Android Malware: A Picture Is Worth A Thousand Words
Android is facing a unique and brand new type of threat. Researchers seem to have found that the platform can now be compromised through malware that is hidden in images. This is interesting because never before have we heard of an image being used to hide malware, but of course if it had to happen it was going to happen to this OS first.
What’s in a picture
Hackers can actually hiding encrypted malware apps within pictures so that the antivirus, and Google’s own checking system, can’t find it. Google Play doesn’t have much of a reputation for finding and hindering malware, but it does have a system in place and in many instances it does work. However, a malware that’s hiding within a picture might actually tumble out of even its own grasp.
The attack is brought to us courtesy Axelle Apvrille, a research from Fortinet, and Ange Albertini. Their study was first presented at the Black Hat Europe security conference where they outlined the flaw. With their work, both researchers have demonstrated how this loophole can be manipulated.
Hacked and ready
The duo has found a technique through which they can gain control of an image by use of AES. The technique known as AngeCryption can exploit the image through its file format. Even though they are rigged with bad content and malicious code, because they’re hiding in the image the scanners don’t find any trouble with the images.
The research team has also tested out their idea with APK. The file seems to be an image of Anakin Skywalker from Star Wards, but can be decrypted to turn into another APK file which can do the real damage. In this case the file contained a hidden image, one of Darth Vader. While this may seem like a harmless joke, in reality a loophole such as this would translate into something much worse than a fictional character – it would be a danger that is very real. This method can be used to steal all kinds of data including contacts, photos and texts.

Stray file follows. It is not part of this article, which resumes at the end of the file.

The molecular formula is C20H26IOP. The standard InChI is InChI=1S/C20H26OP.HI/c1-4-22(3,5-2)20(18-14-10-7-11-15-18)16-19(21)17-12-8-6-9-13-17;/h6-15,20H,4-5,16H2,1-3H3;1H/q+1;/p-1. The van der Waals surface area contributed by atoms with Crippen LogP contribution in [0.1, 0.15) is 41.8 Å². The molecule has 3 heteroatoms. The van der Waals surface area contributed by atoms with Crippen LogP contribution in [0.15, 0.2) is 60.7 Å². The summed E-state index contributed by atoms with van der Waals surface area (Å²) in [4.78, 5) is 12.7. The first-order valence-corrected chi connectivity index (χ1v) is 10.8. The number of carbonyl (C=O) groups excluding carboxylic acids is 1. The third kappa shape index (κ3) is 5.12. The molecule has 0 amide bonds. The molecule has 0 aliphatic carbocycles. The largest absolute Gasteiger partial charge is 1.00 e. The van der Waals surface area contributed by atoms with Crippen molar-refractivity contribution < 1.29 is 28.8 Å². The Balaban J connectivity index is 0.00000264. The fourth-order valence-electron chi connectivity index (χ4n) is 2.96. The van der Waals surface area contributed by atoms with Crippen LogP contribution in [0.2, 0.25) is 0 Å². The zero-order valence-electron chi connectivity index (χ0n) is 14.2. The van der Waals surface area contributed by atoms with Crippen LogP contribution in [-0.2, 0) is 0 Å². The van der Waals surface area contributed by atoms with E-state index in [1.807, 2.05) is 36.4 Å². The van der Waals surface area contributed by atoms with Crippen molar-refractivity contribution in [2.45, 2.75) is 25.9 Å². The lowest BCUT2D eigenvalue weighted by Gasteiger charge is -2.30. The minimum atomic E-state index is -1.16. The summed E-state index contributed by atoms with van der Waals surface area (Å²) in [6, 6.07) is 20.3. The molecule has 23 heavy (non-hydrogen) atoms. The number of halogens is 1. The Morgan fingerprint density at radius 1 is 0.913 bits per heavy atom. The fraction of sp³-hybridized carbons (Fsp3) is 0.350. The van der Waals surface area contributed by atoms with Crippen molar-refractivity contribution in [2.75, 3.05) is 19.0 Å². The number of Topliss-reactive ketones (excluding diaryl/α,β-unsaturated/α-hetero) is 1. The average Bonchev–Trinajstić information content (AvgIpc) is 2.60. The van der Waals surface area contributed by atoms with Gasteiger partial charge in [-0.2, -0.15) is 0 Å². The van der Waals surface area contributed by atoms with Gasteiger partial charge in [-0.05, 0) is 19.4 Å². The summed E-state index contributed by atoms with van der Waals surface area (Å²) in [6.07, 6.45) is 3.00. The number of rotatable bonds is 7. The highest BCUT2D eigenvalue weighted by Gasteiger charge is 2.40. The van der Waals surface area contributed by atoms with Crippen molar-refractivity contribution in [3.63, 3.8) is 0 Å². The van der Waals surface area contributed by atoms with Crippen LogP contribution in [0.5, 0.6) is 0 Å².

Despite the fact that this research will help Google develop a fix immediately, it remains a huge issue that fragmentation in the platform will ensure that many people are not able to get help or get an update when they need it. The malware can do serious damage till Google figures out how to get them the help to begin with. From different firmware versions to users that don’t have a clue – the battle is going to be a tough one.
The good news is that security updates are not as slow as they used to be. So users can breathe easier knowing that a solution is headed their way. The research is just one more piece of proof that Google needs to start taking its security and privacy issues more seriously. It isn’t a joke that almost the entirety of the malware world is targeting this one specific platform.